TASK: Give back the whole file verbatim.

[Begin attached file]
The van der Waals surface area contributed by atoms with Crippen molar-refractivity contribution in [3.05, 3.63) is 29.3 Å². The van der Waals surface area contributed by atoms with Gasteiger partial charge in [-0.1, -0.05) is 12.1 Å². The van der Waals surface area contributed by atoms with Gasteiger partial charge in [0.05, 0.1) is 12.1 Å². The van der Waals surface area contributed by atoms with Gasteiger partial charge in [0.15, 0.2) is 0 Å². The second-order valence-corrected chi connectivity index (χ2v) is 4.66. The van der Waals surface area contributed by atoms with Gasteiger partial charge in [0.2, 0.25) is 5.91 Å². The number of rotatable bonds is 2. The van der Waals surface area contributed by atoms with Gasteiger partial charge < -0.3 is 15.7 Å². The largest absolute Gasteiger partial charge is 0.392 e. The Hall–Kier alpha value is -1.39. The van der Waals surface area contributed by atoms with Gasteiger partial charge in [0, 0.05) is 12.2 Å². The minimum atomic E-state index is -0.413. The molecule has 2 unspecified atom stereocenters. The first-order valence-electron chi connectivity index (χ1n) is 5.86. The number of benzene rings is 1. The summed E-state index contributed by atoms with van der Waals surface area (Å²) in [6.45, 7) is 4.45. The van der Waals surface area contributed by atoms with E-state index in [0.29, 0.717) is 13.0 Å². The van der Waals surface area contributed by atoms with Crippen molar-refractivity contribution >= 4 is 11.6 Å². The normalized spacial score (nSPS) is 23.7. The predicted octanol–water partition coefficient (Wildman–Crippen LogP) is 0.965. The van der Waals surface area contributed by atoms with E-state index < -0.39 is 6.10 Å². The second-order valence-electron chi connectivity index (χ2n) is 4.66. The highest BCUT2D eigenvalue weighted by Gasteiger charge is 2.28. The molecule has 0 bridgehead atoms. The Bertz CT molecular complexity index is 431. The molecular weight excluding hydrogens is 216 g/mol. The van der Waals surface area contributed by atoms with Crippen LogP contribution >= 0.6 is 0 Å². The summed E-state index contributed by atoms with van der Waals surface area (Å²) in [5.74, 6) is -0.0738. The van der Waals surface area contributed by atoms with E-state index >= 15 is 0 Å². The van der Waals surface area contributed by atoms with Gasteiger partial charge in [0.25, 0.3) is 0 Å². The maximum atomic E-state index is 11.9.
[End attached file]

The van der Waals surface area contributed by atoms with Crippen molar-refractivity contribution in [3.05, 3.63) is 29.3 Å². The van der Waals surface area contributed by atoms with Gasteiger partial charge in [-0.1, -0.05) is 12.1 Å². The van der Waals surface area contributed by atoms with Gasteiger partial charge in [0.05, 0.1) is 12.1 Å². The van der Waals surface area contributed by atoms with Gasteiger partial charge in [0.15, 0.2) is 0 Å². The second-order valence-corrected chi connectivity index (χ2v) is 4.66. The van der Waals surface area contributed by atoms with Gasteiger partial charge in [0.2, 0.25) is 5.91 Å². The number of rotatable bonds is 2. The van der Waals surface area contributed by atoms with Gasteiger partial charge < -0.3 is 15.7 Å². The largest absolute Gasteiger partial charge is 0.392 e. The Hall–Kier alpha value is -1.39. The van der Waals surface area contributed by atoms with Gasteiger partial charge in [0, 0.05) is 12.2 Å². The minimum atomic E-state index is -0.413. The molecule has 2 unspecified atom stereocenters. The first-order valence-electron chi connectivity index (χ1n) is 5.86. The number of benzene rings is 1. The summed E-state index contributed by atoms with van der Waals surface area (Å²) in [6.45, 7) is 4.45. The van der Waals surface area contributed by atoms with E-state index in [0.29, 0.717) is 13.0 Å². The van der Waals surface area contributed by atoms with Crippen molar-refractivity contribution >= 4 is 11.6 Å². The normalized spacial score (nSPS) is 23.7. The predicted octanol–water partition coefficient (Wildman–Crippen LogP) is 0.965. The van der Waals surface area contributed by atoms with E-state index < -0.39 is 6.10 Å². The second-order valence-electron chi connectivity index (χ2n) is 4.66. The highest BCUT2D eigenvalue weighted by Gasteiger charge is 2.28. The molecule has 0 bridgehead atoms. The Bertz CT molecular complexity index is 431. The molecular weight excluding hydrogens is 216 g/mol. The van der Waals surface area contributed by atoms with Crippen LogP contribution >= 0.6 is 0 Å². The summed E-state index contributed by atoms with van der Waals surface area (Å²) in [5.74, 6) is -0.0738. The van der Waals surface area contributed by atoms with E-state index >= 15 is 0 Å². The van der Waals surface area contributed by atoms with Gasteiger partial charge in [0.25, 0.3) is 0 Å². The maximum atomic E-state index is 11.9.